Providing assistance during KZN floods
The DSI has also contributed significantly during the recent devastating floods in KwaZulu-Natal by providing input using remote sensing technologies, in particular satellites to provide imaging for accurately targeting water flow patterns and their effects on transport infrastructure systems, and data for better spatial planning, said Dr Nzimande.
The Council for Scientific and Industrial Research and the South African National Space Agency also stepped up and worked with various government departments including the Water Research Commission, he added.
Stimulating science tourism
Dr Nzimande also said South African and Australian governments are signatories to co-host the Square Kilometre Array (SKA) Observatory array telescopes and associated infrastructure to the value of €2 billion over the period 2021-2030. This partnership will produce a whole new generation of science and scientists, many of whom are now being trained in South Africa. In addition, it is expected to boost science awareness and outreach, stimulate science tourism in the region and create employment.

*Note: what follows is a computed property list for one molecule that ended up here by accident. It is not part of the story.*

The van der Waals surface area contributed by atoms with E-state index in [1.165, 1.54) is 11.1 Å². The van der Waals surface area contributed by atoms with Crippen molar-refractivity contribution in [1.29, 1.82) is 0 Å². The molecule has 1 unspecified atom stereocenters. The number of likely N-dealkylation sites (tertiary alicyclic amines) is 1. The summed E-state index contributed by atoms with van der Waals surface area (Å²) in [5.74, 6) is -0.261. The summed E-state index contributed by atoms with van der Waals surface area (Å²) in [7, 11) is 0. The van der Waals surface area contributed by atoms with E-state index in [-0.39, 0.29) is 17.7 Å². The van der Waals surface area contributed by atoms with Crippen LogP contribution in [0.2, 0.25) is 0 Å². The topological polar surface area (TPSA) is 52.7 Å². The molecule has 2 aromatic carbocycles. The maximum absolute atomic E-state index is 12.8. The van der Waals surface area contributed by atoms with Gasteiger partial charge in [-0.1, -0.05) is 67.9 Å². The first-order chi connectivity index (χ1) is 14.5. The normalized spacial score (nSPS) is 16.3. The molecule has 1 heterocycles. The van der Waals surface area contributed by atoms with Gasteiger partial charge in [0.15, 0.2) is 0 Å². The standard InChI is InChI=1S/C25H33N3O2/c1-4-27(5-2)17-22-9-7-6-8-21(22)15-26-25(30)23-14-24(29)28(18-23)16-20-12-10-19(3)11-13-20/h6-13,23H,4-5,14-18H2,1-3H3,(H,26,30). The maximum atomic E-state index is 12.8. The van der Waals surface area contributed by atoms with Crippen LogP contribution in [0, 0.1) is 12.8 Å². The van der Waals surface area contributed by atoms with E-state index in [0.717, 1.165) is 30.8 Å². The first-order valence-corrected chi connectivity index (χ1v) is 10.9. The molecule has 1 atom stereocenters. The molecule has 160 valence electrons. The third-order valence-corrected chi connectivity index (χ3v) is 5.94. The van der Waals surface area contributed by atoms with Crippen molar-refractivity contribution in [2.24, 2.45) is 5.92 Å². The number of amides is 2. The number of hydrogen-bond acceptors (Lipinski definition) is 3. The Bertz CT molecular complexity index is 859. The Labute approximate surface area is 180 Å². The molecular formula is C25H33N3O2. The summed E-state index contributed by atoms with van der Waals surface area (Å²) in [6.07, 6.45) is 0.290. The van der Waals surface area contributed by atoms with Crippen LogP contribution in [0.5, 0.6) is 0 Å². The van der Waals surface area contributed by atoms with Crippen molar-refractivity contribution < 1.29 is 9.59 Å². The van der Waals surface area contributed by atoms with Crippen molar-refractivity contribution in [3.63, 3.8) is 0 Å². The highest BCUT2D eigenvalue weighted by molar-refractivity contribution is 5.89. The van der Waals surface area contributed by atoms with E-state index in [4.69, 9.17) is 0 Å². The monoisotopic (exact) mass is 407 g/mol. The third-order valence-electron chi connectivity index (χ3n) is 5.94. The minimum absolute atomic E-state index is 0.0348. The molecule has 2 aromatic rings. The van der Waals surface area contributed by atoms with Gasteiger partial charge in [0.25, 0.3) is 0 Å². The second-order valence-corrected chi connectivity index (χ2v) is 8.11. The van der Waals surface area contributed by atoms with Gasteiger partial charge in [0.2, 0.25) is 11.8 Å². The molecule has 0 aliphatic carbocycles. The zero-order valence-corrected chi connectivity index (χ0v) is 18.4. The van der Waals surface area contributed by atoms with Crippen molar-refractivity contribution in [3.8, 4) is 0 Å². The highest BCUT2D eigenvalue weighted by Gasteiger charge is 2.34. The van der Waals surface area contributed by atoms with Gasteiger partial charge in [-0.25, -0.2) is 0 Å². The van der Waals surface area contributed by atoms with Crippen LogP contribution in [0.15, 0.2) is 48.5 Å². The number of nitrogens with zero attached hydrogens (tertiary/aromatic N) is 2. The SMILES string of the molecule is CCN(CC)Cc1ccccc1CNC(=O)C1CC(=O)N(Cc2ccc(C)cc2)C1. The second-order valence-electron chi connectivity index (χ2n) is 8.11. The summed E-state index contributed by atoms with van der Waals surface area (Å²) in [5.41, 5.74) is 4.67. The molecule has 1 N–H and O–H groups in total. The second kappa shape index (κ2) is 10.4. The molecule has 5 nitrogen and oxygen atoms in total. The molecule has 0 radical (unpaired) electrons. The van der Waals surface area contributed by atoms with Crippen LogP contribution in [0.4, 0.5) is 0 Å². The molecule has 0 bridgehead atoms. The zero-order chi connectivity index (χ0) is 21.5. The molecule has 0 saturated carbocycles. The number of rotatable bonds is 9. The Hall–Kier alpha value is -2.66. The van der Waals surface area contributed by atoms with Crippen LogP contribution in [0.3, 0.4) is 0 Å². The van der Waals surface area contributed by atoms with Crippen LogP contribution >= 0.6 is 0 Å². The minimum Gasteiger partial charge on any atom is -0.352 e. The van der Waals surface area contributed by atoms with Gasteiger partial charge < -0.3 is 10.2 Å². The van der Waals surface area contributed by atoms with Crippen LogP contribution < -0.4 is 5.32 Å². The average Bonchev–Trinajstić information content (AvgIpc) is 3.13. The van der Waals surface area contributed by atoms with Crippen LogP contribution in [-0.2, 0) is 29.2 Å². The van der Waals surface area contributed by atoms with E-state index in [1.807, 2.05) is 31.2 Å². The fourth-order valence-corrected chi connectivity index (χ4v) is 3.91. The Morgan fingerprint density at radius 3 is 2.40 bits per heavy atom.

Prioritising digital skills training
He said through its 10 year plan, DSI has identified the digital economy as one area into which it will channel its resources. As part of this, Dr Nzimande said he has instructed the National Skills Fund to prioritise training in digital skills, especially for the youth. Six foundational digital domains have been identified and these include:
- artificial intelligence
- robotics and cybernetics
- virtual and mixed reality
- modelling and simulation
- blockchain and cybersecurity
- the Internet of things, cloud-to-edge computing, and
- networking and quantum computing.
All these developments, according to the minister, will be implemented as part of the Foundational Digital Capabilities Research programme.